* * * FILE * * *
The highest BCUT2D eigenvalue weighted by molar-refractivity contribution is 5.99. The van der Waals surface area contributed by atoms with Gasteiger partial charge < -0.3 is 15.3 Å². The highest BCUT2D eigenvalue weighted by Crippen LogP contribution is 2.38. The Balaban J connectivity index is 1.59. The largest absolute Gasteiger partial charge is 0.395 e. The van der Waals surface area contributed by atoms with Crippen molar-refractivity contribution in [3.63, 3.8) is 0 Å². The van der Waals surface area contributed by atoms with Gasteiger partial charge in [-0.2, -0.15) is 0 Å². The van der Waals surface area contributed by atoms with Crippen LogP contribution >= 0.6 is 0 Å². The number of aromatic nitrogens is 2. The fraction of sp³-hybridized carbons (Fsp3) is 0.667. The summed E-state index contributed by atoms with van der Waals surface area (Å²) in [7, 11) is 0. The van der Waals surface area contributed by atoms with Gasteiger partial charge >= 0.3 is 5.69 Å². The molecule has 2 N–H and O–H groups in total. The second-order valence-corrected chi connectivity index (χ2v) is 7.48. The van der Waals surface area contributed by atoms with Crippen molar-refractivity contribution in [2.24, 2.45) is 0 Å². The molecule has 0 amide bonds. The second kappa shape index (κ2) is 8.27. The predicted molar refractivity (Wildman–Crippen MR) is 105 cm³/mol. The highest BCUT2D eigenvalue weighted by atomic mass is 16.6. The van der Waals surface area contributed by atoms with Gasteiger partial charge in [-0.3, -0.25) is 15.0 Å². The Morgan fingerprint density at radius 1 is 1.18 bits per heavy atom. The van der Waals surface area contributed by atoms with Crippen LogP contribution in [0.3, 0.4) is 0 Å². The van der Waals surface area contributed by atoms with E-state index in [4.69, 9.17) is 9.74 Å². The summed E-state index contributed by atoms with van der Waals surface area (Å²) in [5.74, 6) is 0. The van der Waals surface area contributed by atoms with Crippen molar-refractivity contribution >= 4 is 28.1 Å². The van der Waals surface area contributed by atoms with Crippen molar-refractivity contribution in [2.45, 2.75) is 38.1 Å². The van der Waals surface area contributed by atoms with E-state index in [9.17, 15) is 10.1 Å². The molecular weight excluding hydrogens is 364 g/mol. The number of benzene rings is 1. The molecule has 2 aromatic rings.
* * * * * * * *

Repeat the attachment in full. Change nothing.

The highest BCUT2D eigenvalue weighted by molar-refractivity contribution is 5.99. The van der Waals surface area contributed by atoms with Gasteiger partial charge < -0.3 is 15.3 Å². The highest BCUT2D eigenvalue weighted by Crippen LogP contribution is 2.38. The Balaban J connectivity index is 1.59. The largest absolute Gasteiger partial charge is 0.395 e. The van der Waals surface area contributed by atoms with Crippen molar-refractivity contribution in [3.63, 3.8) is 0 Å². The van der Waals surface area contributed by atoms with Gasteiger partial charge in [-0.2, -0.15) is 0 Å². The van der Waals surface area contributed by atoms with Crippen LogP contribution >= 0.6 is 0 Å². The number of aromatic nitrogens is 2. The fraction of sp³-hybridized carbons (Fsp3) is 0.667. The summed E-state index contributed by atoms with van der Waals surface area (Å²) in [7, 11) is 0. The van der Waals surface area contributed by atoms with Gasteiger partial charge >= 0.3 is 5.69 Å². The molecule has 2 N–H and O–H groups in total. The second-order valence-corrected chi connectivity index (χ2v) is 7.48. The van der Waals surface area contributed by atoms with Crippen molar-refractivity contribution in [2.24, 2.45) is 0 Å². The molecule has 0 amide bonds. The second kappa shape index (κ2) is 8.27. The predicted molar refractivity (Wildman–Crippen MR) is 105 cm³/mol. The highest BCUT2D eigenvalue weighted by atomic mass is 16.6. The van der Waals surface area contributed by atoms with Gasteiger partial charge in [-0.3, -0.25) is 15.0 Å². The Morgan fingerprint density at radius 1 is 1.18 bits per heavy atom. The van der Waals surface area contributed by atoms with Crippen LogP contribution in [0.3, 0.4) is 0 Å². The van der Waals surface area contributed by atoms with E-state index in [4.69, 9.17) is 9.74 Å². The summed E-state index contributed by atoms with van der Waals surface area (Å²) in [5.74, 6) is 0. The van der Waals surface area contributed by atoms with Crippen molar-refractivity contribution >= 4 is 28.1 Å². The van der Waals surface area contributed by atoms with Crippen molar-refractivity contribution in [2.45, 2.75) is 38.1 Å². The van der Waals surface area contributed by atoms with E-state index in [9.17, 15) is 10.1 Å². The molecular weight excluding hydrogens is 364 g/mol. The number of benzene rings is 1. The molecule has 2 aromatic rings.